Friday, June 15, 2007

All about "castle towns," the use of euphsmisms in daily life in Japan, and funny English you can try at home

As with Europe, Japan has had a long history which has left its mark on cities and towns today. Most of Japan's cities started out as castle towns, built up around the castle of the local samurai lord during Japan's feudal period, which ended only 140 years ago. Virtually all the cities around J-List -- Gunma prefectural capital Maebashi, commercialized Takasaki with its coveted Bullet Train line, and our own Isesaki -- originated as castle towns, and have curvy, narrow, inconvenient roads to prove it. Most of the beautiful castles in Japan are long gone, some lost to floods or general disuse and others destroyed during World War II, and their ruins are usually transformed into parks or other open spaces where people can come and commune with their history or have a picnic. Now only a dozen of the original large castles remain, with the most beautiful generally considered to be Himeji Castle near Kobe, a massive towering white structure that dates back to before the age of Columbus. (Click here for a really big picture of this castle.)

I talked before about euphemisms the Japanese use in their daily lives. Substituting beautified words or phrases for potentially embarrassing ones that we don't want to utter directly is something we all do, but Japan seems to have raised it to an art form. The subject of death is a primary candidate for the use of these substitute phrases, and some polite ways of referring to death include takai ("went to the other world") or gorin-juu ("arriving at the final stage of life"). An average of three times a month, some depressed Japanese person decides to end it all by jumping in front of a train on Tokyo's busy Chuo Line, and whenever there's an announcement of a delay due to "an accident involving physical injury" everyone knows what is really meant. From time to time, a man may purchase various services from a woman, and that practice is prettied up as enjo kosai" ("paid dates) or fashionable words like "delivery health" or "pink salon." Virtually all Japanese females seem to suffer from chronic constipation, which is caused from eating rice three times a day, and there are many alternative ways to refer to this state, including otsuji ga warui (traffic isn't passing through properly). Female menstruation is another big area for finding other words to describe a thing, with the most common way to refer to this is seiri, literally meaning "biology," although there are many other alternate names, like Anne's Day (a bizarre reference to Anne Frank) or "Japanese Flag Day." Finally, perhaps the most famous euphemism used in Japanese is the English letter "H," usually pronounced "ecchi," which stands for anything to do with sex (i.e. a person who thinks about sex to much is "ecchi," to have sex is "ecchi suru" and so on).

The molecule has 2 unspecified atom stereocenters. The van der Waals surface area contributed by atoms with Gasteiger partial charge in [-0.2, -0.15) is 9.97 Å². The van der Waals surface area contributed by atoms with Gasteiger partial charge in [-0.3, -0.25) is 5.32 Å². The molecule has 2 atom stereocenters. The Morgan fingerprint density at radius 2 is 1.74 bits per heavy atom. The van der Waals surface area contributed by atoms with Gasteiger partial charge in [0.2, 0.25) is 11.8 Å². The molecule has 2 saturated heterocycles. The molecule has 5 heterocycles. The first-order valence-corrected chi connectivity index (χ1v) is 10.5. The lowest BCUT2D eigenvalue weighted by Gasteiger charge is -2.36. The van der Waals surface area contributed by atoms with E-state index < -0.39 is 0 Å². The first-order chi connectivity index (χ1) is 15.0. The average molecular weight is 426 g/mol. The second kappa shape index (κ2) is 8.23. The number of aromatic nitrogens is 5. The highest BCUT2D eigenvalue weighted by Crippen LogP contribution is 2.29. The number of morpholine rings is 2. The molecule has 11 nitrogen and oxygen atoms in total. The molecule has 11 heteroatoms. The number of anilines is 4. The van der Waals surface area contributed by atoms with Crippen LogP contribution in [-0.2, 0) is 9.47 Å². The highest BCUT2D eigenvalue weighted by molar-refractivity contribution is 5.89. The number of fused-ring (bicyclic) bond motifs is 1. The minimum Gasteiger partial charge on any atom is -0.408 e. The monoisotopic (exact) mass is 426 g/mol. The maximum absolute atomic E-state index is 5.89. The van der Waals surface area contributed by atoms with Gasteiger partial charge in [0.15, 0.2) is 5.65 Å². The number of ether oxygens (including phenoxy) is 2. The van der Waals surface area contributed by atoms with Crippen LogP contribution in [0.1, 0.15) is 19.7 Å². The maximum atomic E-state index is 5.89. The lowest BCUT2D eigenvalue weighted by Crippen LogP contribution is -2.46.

Japanese students study a total of six years of English, even more if they go on to college, and even though most people don't attain real conversational fluency, English does seep into the culture here in many interesting ways. The Japanese use thousands of foreign-loan words in their daily lives, mostly from English, but sometimes the meanings get changed a little. In Japanese usage, "milk" (miruku) always refers to powdered creamer for your coffee, and some words for makeup are shifted in meaning, too: "rouge" means lipstick and "manicure" means nail polish, although a "hair manicure" means getting your hair dyed a different color. Sometimes the Japanese will use words from languages other than English for style or phonetic reasons. For example, to avoid problems with similar words such as "crown" and "clown," they turn to French for the latter term: pierrot. Of course, language is all about communication, and there's no such thing as "wrong" language if it does it job, but it can be a challenge to keep from judging the Japanese for using "mistaken" English like referring to the thing you look through in a camera as the "finder." It's an even bigger challenge keeping from embarrassing myself by using these colorful English phrases with my family and friends when I go back to the States.